Dr. John C. Willke, one of the founders of the modern anti-abortion movement, said that after a career promoting more modest restrictions, "it's time to take a bold step forward." (Andrew Spear for The New York Times)
A widening and emotional rift over legal tactics has split the anti-abortion movement, with its longtime leaders facing a Tea Party-like insurrection from many grass-roots activists who are impatient with the pace of change.
For decades, established anti-abortion leaders like National Right to Life and Catholic bishops have pushed for gradually chipping away at the edges of Roe v. Wade, the 1973 Supreme Court ruling that legalized abortion, with state laws to impose limits on late-term abortions, to require women to view sonograms or to prohibit insurance coverage for the procedure.
But now many activists and evangelical Christian groups are pressing for an all-out legal assault on Roe. v. Wade in the hope -- others call it a reckless dream -- that the Supreme Court is ready to consider a radical change in the ruling.
The rift widened last month over a so-called personhood amendment in Mississippi that would have barred virtually all abortions by giving legal rights to embryos. It was voted down but is still being pursued in several states.
Now, in Ohio, a bill before the state legislature that would ban abortions once a fetal heartbeat is detectable, usually six to eight weeks into pregnancy, is the latest effort by activists to force a legal showdown. The so-called heartbeat bill is tearing apart the state's powerful anti-abortion forces.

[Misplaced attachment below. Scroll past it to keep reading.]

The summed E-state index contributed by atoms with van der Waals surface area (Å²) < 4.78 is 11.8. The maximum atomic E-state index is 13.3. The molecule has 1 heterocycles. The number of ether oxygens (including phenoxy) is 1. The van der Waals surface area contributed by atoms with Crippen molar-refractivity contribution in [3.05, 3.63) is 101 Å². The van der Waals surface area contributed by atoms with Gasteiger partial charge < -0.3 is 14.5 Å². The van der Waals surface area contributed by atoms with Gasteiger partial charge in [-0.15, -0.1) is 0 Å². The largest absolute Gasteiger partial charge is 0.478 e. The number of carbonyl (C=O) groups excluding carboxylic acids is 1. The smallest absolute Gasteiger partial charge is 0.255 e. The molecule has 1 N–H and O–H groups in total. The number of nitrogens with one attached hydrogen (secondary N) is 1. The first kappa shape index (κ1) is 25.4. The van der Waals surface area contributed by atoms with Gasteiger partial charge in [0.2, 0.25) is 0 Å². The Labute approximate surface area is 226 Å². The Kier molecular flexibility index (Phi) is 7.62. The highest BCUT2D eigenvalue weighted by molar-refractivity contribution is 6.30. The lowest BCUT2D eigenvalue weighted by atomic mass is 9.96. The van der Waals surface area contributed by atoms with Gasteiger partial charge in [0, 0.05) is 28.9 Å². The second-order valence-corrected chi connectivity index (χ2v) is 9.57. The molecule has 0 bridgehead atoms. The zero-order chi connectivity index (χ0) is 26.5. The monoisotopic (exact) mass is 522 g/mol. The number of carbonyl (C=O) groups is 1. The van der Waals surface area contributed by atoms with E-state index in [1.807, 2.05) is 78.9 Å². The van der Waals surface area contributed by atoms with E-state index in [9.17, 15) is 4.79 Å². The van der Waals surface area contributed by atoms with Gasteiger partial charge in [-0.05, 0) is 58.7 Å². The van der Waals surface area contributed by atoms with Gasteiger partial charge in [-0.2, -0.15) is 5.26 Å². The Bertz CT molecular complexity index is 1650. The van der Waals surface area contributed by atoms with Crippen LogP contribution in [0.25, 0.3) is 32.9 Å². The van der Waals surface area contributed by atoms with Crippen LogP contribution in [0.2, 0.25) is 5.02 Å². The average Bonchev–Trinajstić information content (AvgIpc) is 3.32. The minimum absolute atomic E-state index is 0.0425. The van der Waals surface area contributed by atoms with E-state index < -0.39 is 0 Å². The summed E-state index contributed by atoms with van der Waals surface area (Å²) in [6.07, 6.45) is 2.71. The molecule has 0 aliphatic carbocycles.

Ohio Right to Life, which has been the premier lobby, and the state Catholic conference have refused to support the measure, arguing that the court is not ready for such a radical step and that it could cause a legal setback. But the idea has stirred the passions of some traditional leaders, even winning the endorsement of Dr. John C. Willke of Cincinnati, the former president of National Right to Life and one of the founders of the modern anti-abortion movement.
"I was Mr. Incremental," Dr. Willke, 87, said of his career promoting the more modest restrictions. "But after nearly 40 years of abortion on demand, it's time to take a bold step forward."
Dr. Willke, who in 1971 created what became Ohio Right to Life, called his onetime organization out of touch with the "unrestrained enthusiasm" that the heartbeat bill has unleashed and that he said is emerging in many other states.
Mark S. Gietzen, director of the Kansas Coalition for Life, called the bill "the most exciting thing that has happened in the pro-life movement since Roe v. Wade," adding that a heartbeat bill modeled on Ohio's would be introduced when the Kansas Legislature convenes in January.
Defenders of abortion rights, in turn, call banning abortions at the first sign of a heartbeat a patently unconstitutional proposal that is doomed to failure.
The refusal of Ohio Right to Life to get behind the heartbeat proposal has led to bitter dissent. In the last two weeks, six county chapters have angrily withdrawn from the organization including, on Thursday, the Cincinnati chapter, the state's oldest and largest.
"Step-by-step measures haven't stopped the killing," said Linda J. Theis, president of Ohio ProLife Action, a new group that was formed in October to press for the heartbeat bill, and that has absorbed the breakaway chapters. "It's hard to be against a bill that says that once a baby's heart is beating, you shouldn't take his life."
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SOURCE: The New York Times